How evaporative water losses vary between wet and dry water years as a function of elevation in the Sierra Nevada, California, and critical factors for modeling
Article first published online: 28 MAY 2011
Copyright 2011 by the American Geophysical Union.
Water Resources Research
Volume 47, Issue 3, March 2011
How to Cite
2011), How evaporative water losses vary between wet and dry water years as a function of elevation in the Sierra Nevada, California, and critical factors for modeling, Water Resour. Res., 47, W00H09, doi:10.1029/2010WR010050., and (
- Issue published online: 28 MAY 2011
- Article first published online: 28 MAY 2011
- Manuscript Accepted: 11 FEB 2011
- Manuscript Revised: 24 JAN 2011
- Manuscript Received: 28 SEP 2010
- Sierra Nevada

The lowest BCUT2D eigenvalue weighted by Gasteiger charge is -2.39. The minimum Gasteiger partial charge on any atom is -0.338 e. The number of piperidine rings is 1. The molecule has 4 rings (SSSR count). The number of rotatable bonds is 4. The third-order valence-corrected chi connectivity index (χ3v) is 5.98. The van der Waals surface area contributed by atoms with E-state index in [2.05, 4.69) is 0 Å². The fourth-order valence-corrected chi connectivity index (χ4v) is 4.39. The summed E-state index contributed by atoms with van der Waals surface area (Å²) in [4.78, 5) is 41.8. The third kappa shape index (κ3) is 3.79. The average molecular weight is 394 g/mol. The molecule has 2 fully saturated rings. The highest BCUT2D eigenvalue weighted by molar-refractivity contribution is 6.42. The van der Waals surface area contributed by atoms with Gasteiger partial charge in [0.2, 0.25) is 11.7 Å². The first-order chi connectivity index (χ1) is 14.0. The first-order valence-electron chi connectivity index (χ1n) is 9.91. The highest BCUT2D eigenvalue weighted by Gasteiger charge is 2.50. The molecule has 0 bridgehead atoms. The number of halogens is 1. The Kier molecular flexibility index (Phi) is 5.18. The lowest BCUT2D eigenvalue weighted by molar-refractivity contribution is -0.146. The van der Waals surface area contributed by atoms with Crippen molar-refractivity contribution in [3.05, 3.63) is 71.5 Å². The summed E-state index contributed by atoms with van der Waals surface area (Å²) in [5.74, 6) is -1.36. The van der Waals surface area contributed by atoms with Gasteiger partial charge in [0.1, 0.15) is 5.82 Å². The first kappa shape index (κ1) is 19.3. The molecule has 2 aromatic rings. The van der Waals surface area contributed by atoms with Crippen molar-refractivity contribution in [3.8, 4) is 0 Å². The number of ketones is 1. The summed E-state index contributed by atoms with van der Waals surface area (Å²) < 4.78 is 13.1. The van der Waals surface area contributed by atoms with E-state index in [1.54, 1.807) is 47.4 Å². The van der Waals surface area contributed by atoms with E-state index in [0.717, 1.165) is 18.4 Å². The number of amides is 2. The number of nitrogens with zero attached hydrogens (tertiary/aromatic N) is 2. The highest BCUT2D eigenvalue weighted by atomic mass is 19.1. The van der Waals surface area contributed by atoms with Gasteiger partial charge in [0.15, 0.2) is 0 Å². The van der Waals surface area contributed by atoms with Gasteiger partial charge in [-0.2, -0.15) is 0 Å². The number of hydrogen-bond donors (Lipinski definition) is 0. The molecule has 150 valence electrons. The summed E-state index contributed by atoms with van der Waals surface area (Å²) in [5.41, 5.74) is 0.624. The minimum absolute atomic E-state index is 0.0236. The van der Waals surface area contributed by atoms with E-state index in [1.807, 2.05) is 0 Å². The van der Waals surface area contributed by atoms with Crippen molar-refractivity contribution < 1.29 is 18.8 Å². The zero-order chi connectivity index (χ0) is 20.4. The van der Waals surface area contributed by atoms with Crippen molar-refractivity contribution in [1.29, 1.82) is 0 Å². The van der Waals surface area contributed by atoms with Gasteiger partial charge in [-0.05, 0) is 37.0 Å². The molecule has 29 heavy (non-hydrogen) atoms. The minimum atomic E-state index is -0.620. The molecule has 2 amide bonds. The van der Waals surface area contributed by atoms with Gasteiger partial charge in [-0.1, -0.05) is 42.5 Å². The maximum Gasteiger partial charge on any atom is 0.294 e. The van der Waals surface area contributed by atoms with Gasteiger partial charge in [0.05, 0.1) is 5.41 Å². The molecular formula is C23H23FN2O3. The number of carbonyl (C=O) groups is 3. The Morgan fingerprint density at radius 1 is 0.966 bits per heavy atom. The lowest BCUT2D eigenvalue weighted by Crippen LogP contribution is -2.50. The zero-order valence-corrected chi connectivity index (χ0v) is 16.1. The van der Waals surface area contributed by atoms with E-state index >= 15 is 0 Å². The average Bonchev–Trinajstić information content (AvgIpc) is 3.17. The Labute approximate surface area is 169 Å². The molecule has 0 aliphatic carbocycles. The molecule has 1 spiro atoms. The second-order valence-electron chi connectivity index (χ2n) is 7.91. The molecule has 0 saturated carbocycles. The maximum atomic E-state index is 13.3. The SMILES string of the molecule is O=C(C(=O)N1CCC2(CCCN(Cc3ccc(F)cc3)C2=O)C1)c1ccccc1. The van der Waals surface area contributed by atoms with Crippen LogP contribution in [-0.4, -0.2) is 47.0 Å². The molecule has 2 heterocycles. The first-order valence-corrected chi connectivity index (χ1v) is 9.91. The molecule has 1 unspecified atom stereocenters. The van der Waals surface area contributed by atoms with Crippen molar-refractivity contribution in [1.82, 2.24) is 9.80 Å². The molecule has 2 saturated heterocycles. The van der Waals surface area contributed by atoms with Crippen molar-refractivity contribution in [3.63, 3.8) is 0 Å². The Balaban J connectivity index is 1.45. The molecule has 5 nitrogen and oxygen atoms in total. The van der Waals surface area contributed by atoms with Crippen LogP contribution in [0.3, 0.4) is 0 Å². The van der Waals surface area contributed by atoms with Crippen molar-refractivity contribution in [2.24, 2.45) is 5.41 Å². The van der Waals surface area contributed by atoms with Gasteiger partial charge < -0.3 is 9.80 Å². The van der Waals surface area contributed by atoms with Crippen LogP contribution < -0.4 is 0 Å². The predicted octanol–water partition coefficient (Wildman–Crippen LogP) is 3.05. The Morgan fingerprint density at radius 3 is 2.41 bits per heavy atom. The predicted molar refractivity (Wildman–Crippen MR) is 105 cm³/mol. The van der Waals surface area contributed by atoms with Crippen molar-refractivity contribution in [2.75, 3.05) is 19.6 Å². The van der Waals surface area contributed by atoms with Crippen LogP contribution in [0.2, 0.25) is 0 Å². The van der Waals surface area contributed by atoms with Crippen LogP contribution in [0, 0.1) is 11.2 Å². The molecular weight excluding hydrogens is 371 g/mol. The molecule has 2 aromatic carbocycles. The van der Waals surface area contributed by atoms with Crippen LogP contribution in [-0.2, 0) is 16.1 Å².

High altitude basins in the Sierra Nevada, California, have negligible summer precipitation and very little groundwater storage, making them ideal laboratories for indirectly monitoring changes in evaporative losses between wet and dry years. Dry years typically have greater potential evapotranspiration (ET) due to warmer June and July air temperatures, warmer summer water/soil temperatures, greater solar radiation exposure due to less frequent cloud cover, greater vapor pressure deficit, and longer growing seasons. However, dry years also have limited moisture availability compared to wetter years, and thus actual evapotranspiration is much less than the potential in dry years. The balance of these factors varies with elevation. Here, we use gridded temperature, precipitation, and snow data, along with historic streamflow records in two nested basins of the Merced River, California, and a simple model to determine the following: Annual ET increases in wetter years at midelevations (2100–2600 m), but this pattern can only be represented in model simulations that include some representation of water transfer between higher and lower elevation soil reservoirs. At higher elevations (>2600 m), greater water availability in wet years is offset by shorter growing seasons due to longer snow cover duration. These results suggest that models seeking to represent changes in ET in mountainous terrain must, at a minimum, include both hillslope processes (water transfer down steep slopes) and snow processes (timing of water and energy supply).